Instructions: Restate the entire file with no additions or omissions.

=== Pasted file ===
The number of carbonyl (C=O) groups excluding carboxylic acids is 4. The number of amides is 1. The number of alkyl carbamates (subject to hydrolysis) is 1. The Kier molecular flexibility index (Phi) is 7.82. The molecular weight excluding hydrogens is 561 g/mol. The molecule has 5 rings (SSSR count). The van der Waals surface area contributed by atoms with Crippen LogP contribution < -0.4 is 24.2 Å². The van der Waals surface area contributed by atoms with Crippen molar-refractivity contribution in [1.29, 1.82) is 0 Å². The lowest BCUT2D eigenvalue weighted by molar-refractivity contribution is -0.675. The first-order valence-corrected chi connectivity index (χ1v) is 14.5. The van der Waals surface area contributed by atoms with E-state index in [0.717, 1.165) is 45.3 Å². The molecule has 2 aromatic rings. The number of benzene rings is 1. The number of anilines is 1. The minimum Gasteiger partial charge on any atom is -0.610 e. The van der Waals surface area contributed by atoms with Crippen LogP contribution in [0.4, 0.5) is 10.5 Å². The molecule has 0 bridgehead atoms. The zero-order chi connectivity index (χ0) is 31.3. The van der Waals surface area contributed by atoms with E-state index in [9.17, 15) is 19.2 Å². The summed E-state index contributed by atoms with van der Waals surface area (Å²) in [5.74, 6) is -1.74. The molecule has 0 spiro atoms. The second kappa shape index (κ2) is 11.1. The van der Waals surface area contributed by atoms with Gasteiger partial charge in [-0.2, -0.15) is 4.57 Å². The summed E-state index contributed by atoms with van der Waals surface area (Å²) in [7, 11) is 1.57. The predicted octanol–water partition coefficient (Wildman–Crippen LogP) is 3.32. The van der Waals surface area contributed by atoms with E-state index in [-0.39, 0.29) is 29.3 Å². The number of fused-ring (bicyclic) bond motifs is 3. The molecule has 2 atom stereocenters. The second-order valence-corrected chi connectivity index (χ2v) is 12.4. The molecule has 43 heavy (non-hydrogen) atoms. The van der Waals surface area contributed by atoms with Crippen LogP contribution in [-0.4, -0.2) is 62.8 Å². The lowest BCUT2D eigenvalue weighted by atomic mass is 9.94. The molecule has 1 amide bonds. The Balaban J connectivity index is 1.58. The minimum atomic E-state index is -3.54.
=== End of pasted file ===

The number of carbonyl (C=O) groups excluding carboxylic acids is 4. The number of amides is 1. The number of alkyl carbamates (subject to hydrolysis) is 1. The Kier molecular flexibility index (Phi) is 7.82. The molecular weight excluding hydrogens is 561 g/mol. The molecule has 5 rings (SSSR count). The van der Waals surface area contributed by atoms with Crippen LogP contribution < -0.4 is 24.2 Å². The van der Waals surface area contributed by atoms with Crippen molar-refractivity contribution in [1.29, 1.82) is 0 Å². The lowest BCUT2D eigenvalue weighted by molar-refractivity contribution is -0.675. The first-order valence-corrected chi connectivity index (χ1v) is 14.5. The van der Waals surface area contributed by atoms with E-state index in [0.717, 1.165) is 45.3 Å². The molecule has 2 aromatic rings. The number of benzene rings is 1. The number of anilines is 1. The minimum Gasteiger partial charge on any atom is -0.610 e. The van der Waals surface area contributed by atoms with Crippen LogP contribution in [0.4, 0.5) is 10.5 Å². The molecule has 0 bridgehead atoms. The zero-order chi connectivity index (χ0) is 31.3. The van der Waals surface area contributed by atoms with E-state index in [9.17, 15) is 19.2 Å². The summed E-state index contributed by atoms with van der Waals surface area (Å²) in [5.74, 6) is -1.74. The molecule has 0 spiro atoms. The second kappa shape index (κ2) is 11.1. The van der Waals surface area contributed by atoms with Gasteiger partial charge in [-0.2, -0.15) is 4.57 Å². The summed E-state index contributed by atoms with van der Waals surface area (Å²) in [7, 11) is 1.57. The predicted octanol–water partition coefficient (Wildman–Crippen LogP) is 3.32. The van der Waals surface area contributed by atoms with E-state index in [-0.39, 0.29) is 29.3 Å². The number of fused-ring (bicyclic) bond motifs is 3. The molecule has 2 atom stereocenters. The second-order valence-corrected chi connectivity index (χ2v) is 12.4. The molecule has 43 heavy (non-hydrogen) atoms. The van der Waals surface area contributed by atoms with Crippen LogP contribution in [-0.4, -0.2) is 62.8 Å². The lowest BCUT2D eigenvalue weighted by atomic mass is 9.94. The molecule has 1 amide bonds. The Balaban J connectivity index is 1.58. The minimum atomic E-state index is -3.54.